16 January 2023; 10:00AM (Note the different time - The seminar will be online; please register to join)


Towards Differentially Private Federated Learning with Untrusted Servers video

Speaker: Yang Cao, Hokkaido University
Abstract: Federated learning has received increasing attention in academia and industry as a new privacy-preserving machine learning paradigm. Unlike traditional machine learning, which requires data collection before training, in federated learning, the clients collaboratively train a model under the coordination of a central server. In particular, the clients only share model updates to the server, and all raw data are stored locally. However, recent studies showed that the model updates might reveal sensitive information to the server. In addition, federated learning itself does not guarantee formal privacy. This talk will review recent advances on differentially private federated learning under untrusted servers, introduce our attempts towards this goal by leveraging LDP, the shuffle model of DP and TEE, and discuss some open problems.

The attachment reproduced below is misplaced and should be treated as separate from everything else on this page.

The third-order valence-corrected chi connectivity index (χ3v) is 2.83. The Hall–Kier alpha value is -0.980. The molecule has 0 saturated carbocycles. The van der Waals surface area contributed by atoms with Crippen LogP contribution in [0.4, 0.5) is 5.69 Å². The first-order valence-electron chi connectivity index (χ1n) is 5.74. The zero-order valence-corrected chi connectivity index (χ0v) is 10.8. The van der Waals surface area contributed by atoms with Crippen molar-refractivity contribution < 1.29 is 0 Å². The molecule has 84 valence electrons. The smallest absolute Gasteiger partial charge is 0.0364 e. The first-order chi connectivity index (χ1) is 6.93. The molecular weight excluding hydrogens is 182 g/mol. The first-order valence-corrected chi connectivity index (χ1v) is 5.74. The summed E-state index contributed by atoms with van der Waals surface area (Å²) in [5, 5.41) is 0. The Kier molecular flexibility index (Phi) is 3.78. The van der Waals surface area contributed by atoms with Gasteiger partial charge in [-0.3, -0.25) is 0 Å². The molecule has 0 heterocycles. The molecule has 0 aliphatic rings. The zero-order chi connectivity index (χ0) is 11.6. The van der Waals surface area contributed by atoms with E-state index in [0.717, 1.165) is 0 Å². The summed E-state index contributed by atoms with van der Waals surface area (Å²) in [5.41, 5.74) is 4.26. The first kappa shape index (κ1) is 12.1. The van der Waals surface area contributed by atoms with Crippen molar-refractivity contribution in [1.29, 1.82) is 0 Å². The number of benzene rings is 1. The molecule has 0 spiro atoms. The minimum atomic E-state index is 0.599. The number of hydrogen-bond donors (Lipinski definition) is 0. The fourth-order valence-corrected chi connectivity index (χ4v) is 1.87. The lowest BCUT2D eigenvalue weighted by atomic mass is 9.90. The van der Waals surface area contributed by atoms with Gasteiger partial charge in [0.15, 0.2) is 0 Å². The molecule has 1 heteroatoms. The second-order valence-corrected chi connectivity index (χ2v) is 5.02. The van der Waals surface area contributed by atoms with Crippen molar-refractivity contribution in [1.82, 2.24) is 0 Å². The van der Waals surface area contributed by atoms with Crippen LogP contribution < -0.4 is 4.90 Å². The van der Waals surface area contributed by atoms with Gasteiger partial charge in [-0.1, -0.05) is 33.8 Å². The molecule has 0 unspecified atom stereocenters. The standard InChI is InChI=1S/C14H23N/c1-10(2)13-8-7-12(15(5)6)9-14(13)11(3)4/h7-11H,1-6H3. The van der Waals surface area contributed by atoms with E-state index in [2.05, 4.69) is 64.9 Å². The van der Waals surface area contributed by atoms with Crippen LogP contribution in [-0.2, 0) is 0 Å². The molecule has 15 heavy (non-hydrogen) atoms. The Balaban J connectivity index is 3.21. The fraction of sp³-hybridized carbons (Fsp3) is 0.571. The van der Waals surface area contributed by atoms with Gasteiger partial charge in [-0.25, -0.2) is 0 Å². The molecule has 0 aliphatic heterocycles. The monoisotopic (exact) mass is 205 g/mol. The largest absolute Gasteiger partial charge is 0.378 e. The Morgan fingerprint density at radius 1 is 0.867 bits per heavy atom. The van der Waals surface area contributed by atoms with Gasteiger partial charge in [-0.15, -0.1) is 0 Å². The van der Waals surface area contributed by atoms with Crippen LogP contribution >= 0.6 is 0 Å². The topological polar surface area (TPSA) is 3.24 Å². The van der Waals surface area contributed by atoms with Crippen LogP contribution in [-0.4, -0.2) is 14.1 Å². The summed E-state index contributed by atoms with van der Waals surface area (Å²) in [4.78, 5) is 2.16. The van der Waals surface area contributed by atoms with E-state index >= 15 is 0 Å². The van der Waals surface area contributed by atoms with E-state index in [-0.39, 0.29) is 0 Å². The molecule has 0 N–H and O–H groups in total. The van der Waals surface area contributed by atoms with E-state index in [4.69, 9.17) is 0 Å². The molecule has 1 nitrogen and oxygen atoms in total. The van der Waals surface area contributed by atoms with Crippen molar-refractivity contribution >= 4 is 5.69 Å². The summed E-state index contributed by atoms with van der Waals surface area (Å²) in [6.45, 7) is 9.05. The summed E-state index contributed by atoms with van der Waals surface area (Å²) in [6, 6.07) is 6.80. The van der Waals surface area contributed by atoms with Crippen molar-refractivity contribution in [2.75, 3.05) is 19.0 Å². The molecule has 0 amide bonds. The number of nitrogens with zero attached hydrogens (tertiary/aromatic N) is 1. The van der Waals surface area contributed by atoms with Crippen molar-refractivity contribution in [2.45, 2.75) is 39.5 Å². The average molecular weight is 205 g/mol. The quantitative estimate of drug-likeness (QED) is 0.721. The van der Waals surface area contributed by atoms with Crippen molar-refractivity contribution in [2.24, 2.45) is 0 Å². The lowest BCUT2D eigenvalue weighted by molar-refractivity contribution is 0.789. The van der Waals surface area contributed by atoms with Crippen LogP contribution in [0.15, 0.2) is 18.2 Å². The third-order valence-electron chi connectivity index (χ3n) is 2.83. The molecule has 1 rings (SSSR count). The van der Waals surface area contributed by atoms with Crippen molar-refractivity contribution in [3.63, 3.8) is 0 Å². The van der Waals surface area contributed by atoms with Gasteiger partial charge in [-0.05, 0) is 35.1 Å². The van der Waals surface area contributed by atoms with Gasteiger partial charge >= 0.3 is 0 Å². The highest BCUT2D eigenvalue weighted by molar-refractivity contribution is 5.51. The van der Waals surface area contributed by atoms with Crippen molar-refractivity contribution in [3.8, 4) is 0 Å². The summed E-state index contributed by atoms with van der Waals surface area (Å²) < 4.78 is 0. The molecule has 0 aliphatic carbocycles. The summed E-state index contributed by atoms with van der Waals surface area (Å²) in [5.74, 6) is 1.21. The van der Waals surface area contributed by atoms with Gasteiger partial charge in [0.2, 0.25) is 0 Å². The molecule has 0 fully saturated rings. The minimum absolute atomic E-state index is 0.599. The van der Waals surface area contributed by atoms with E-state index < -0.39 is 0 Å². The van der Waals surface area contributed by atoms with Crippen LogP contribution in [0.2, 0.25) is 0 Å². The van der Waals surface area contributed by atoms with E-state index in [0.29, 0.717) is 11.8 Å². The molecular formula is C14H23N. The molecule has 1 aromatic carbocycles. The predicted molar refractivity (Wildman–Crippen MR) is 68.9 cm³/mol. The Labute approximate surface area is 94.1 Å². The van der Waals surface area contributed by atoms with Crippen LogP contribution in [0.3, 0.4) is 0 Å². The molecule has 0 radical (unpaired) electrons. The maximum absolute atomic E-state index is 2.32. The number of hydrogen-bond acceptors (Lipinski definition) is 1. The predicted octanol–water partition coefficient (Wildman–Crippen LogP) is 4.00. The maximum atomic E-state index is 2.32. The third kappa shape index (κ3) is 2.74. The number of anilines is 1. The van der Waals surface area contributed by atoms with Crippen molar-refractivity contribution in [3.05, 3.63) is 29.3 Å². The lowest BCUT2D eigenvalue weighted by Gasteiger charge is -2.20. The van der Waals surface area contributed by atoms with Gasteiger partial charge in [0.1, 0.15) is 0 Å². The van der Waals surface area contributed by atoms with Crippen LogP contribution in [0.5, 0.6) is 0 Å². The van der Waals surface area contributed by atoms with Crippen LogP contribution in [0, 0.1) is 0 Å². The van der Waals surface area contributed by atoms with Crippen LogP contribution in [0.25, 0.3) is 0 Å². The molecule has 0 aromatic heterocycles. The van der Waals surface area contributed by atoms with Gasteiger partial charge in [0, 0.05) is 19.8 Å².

Bio: Yang Cao is an Associate Professor in the Division of Computer Science and Information Technology at Hokkaido University. He earned his Ph.D. from the Graduate School of Informatics, Kyoto University, in 2017. His research interests lie in the intersections between databases, security, and machine learning. He has published many papers in these areas, including top venues such as VLDB, SIGMOD, ICDE, AAAI, TKDE, and USENIX Security. Two of his papers were selected as one of the best paper finalists in ICDE 2017 and ICME 2020. He is a recipient of the IEEE Computer Society Japan Chapter Young Author Award 2019, Database Society of Japan Kambayashi Young Researcher Award 2021.